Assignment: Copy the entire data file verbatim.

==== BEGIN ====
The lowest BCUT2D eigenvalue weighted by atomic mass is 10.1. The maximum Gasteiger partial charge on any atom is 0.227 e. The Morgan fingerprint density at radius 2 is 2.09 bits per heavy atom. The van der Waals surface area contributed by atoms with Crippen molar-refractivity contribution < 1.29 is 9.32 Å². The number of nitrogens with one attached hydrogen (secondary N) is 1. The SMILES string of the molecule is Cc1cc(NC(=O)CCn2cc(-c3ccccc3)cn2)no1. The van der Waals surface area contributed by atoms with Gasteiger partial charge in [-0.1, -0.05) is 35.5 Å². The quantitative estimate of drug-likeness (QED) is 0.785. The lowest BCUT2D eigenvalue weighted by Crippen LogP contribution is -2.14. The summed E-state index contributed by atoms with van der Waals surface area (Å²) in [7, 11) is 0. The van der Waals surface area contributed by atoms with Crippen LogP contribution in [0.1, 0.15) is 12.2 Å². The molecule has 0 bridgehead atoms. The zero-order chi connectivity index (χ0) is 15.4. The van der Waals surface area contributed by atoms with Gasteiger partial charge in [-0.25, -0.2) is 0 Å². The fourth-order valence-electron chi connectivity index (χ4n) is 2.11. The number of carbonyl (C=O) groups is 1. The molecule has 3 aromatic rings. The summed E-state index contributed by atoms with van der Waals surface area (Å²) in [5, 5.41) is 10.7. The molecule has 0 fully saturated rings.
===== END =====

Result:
The lowest BCUT2D eigenvalue weighted by atomic mass is 10.1. The maximum Gasteiger partial charge on any atom is 0.227 e. The Morgan fingerprint density at radius 2 is 2.09 bits per heavy atom. The van der Waals surface area contributed by atoms with Crippen molar-refractivity contribution < 1.29 is 9.32 Å². The number of nitrogens with one attached hydrogen (secondary N) is 1. The SMILES string of the molecule is Cc1cc(NC(=O)CCn2cc(-c3ccccc3)cn2)no1. The van der Waals surface area contributed by atoms with Gasteiger partial charge in [-0.1, -0.05) is 35.5 Å². The quantitative estimate of drug-likeness (QED) is 0.785. The lowest BCUT2D eigenvalue weighted by Crippen LogP contribution is -2.14. The summed E-state index contributed by atoms with van der Waals surface area (Å²) in [7, 11) is 0. The van der Waals surface area contributed by atoms with Crippen LogP contribution in [0.1, 0.15) is 12.2 Å². The molecule has 0 bridgehead atoms. The zero-order chi connectivity index (χ0) is 15.4. The van der Waals surface area contributed by atoms with Gasteiger partial charge in [-0.25, -0.2) is 0 Å². The fourth-order valence-electron chi connectivity index (χ4n) is 2.11. The number of carbonyl (C=O) groups is 1. The molecule has 3 aromatic rings. The summed E-state index contributed by atoms with van der Waals surface area (Å²) in [5, 5.41) is 10.7. The molecule has 0 fully saturated rings.